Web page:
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6/2/2005
10:50 PM
Fred Langa
Fred Langa
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Langa Letter: How To Ensure Remote-Control Security With XP

XP's built-in Remote Desktop, Remote Desktop Web Connection, and Remote Assistance are great tools, Fred Langa says, but only if you carefully manage their security implications.

Controlling LAN Access
General LAN access likewise has to be managed, if the RC PC is on a network: Sensitive files on all the LAN's PCs should be locked down (either by setting up file-sharing access via Groups, or at least using password-level protection). It's probably OK to leave "Shared Folders" generally accessible; that's what they're there for: A remote user usually can drop off or pick up files in a Shared Folder without compromising the general security of a PC. But even the simple Shared Folder offers several security options, as is described in How to disable simplified sharing and set permissions on a shared folder in Windows XP. Use the highest security setting you can, short of making access too hard for normal use.

And, of course, all admin accounts on all PCs and servers on any LAN also should have strong passwords. (Actually, it's simpler to say "all accounts on all systems must have strong passwords," but in the real world, that's probably not going to happen. So: at least the admin-level accounts must have strong pa sswords.)

The idea in all of the above, of course, is to make it hard for an intruder to discover the PC that can be controlled remotely; and then, if they do discover it, to make it hard for them to actually gain any access to that PC; and, if they do gain access, to make it hard for them to gain potentially harmful privilege levels on that PC; and to make it difficult for the intruder to access the LAN; and if they do get on the LAN, make it hard for them to gain access to other machines or files there.... Whew!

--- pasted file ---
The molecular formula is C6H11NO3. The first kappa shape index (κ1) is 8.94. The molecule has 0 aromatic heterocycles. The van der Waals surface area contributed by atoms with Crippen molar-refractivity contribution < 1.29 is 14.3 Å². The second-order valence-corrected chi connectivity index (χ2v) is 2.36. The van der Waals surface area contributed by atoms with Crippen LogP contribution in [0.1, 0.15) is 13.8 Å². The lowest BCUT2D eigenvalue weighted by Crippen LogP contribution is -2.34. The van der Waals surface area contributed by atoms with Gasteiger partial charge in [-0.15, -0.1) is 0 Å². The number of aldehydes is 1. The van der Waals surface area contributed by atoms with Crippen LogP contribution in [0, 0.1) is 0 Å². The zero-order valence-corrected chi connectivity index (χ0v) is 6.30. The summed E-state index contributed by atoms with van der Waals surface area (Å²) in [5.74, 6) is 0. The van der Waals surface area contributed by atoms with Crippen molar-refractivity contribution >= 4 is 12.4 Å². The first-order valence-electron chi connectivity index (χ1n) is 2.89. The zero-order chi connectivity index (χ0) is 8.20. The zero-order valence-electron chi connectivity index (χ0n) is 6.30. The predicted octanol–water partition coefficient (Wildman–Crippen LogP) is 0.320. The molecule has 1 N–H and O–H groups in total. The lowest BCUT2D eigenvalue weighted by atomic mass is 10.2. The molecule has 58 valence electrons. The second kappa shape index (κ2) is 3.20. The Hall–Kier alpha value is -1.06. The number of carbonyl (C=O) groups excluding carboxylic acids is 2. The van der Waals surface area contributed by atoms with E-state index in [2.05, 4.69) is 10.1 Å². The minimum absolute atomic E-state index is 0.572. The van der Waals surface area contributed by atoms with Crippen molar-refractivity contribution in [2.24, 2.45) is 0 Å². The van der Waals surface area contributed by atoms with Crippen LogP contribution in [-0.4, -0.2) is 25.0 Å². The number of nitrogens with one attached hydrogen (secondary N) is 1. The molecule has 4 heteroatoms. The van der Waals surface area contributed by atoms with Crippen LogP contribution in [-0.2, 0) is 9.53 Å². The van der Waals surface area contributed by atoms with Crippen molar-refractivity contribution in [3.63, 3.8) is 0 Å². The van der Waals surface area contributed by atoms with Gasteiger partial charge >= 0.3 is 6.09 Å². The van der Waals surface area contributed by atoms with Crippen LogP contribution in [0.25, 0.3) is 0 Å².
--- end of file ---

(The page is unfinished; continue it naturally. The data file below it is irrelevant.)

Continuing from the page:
You get the idea: By having so many barriers in the way of an intruder, you can make illicit access highly unlikely in the first place; and then severely constrain potential exposure and damage, even in a worst-case scenario, where someone does hack into a RC PC.

It also helps enormously NOT to leave Remote Control enabled and available, until or unless it's going to be needed. For example, you might turn it on as you're leaving the office, and then turn it off from home when you're done for the night.

And note that in many of the above steps strong passwords are key: An intruder faced with a series of different, unique, difficult, and un-guessable passwords at every access level to a system or LAN faces a much harder task than otherwise. Absent some driving personal motivation, most casual hackers will simply give up and look for easier targets -- and that's what you want. Although in theory almost any system can be hacked, if you make yours much, much harder to get into than the guy next door's, most hackers will go after the easier target.

For more information on safe passwords, see "How To Safely Store And Manage Passwords"; we'll also update the information in that article in an upcoming column.

Remote Control Services: Proceed With Caution
Once you start using them, you may wonder how you got along without XP's Remote Control services: I use it literally every day to help manage the PCs in my office.

But you do have to be aware of the security implications, and take proper steps to ensure that only authorized users can access the Remote Controllable PCs. With the information above, you should be able to do just that!


To discuss this column with other readers, please visit Fred Langa's forum on the Listening Post.

To find out more about Fred Langa, please visit his page on the Listening Post.

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